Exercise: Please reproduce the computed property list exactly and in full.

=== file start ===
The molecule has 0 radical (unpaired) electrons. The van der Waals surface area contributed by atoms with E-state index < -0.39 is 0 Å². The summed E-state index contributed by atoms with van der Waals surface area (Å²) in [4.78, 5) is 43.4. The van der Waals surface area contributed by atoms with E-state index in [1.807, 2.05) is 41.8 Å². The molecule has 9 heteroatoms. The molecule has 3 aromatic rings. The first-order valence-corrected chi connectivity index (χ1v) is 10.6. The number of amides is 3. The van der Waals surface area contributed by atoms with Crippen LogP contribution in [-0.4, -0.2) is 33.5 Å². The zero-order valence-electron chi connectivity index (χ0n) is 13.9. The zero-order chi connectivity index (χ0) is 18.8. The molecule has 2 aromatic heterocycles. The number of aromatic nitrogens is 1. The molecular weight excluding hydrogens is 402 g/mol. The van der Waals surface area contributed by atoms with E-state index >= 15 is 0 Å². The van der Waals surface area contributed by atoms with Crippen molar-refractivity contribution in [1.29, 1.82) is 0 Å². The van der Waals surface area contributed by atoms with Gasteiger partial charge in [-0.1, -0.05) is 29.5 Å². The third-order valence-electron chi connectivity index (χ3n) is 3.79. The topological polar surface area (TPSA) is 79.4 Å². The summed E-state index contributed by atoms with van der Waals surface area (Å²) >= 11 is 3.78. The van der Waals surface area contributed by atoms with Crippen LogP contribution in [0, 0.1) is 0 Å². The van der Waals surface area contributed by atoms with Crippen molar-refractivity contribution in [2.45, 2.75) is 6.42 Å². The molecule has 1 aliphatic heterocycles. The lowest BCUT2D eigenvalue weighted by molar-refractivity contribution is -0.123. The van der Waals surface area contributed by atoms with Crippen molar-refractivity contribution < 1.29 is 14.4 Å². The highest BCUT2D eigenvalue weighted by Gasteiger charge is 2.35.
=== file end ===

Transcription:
The molecule has 0 radical (unpaired) electrons. The van der Waals surface area contributed by atoms with E-state index < -0.39 is 0 Å². The summed E-state index contributed by atoms with van der Waals surface area (Å²) in [4.78, 5) is 43.4. The van der Waals surface area contributed by atoms with E-state index in [1.807, 2.05) is 41.8 Å². The molecule has 9 heteroatoms. The molecule has 3 aromatic rings. The first-order valence-corrected chi connectivity index (χ1v) is 10.6. The number of amides is 3. The van der Waals surface area contributed by atoms with Crippen LogP contribution in [-0.4, -0.2) is 33.5 Å². The zero-order valence-electron chi connectivity index (χ0n) is 13.9. The zero-order chi connectivity index (χ0) is 18.8. The molecule has 2 aromatic heterocycles. The number of aromatic nitrogens is 1. The molecular weight excluding hydrogens is 402 g/mol. The van der Waals surface area contributed by atoms with E-state index >= 15 is 0 Å². The van der Waals surface area contributed by atoms with Crippen molar-refractivity contribution in [1.29, 1.82) is 0 Å². The van der Waals surface area contributed by atoms with Gasteiger partial charge in [-0.1, -0.05) is 29.5 Å². The third-order valence-electron chi connectivity index (χ3n) is 3.79. The topological polar surface area (TPSA) is 79.4 Å². The summed E-state index contributed by atoms with van der Waals surface area (Å²) >= 11 is 3.78. The van der Waals surface area contributed by atoms with Crippen LogP contribution in [0, 0.1) is 0 Å². The van der Waals surface area contributed by atoms with Crippen molar-refractivity contribution in [2.45, 2.75) is 6.42 Å². The molecule has 1 aliphatic heterocycles. The lowest BCUT2D eigenvalue weighted by molar-refractivity contribution is -0.123. The van der Waals surface area contributed by atoms with Crippen molar-refractivity contribution < 1.29 is 14.4 Å². The highest BCUT2D eigenvalue weighted by Gasteiger charge is 2.35.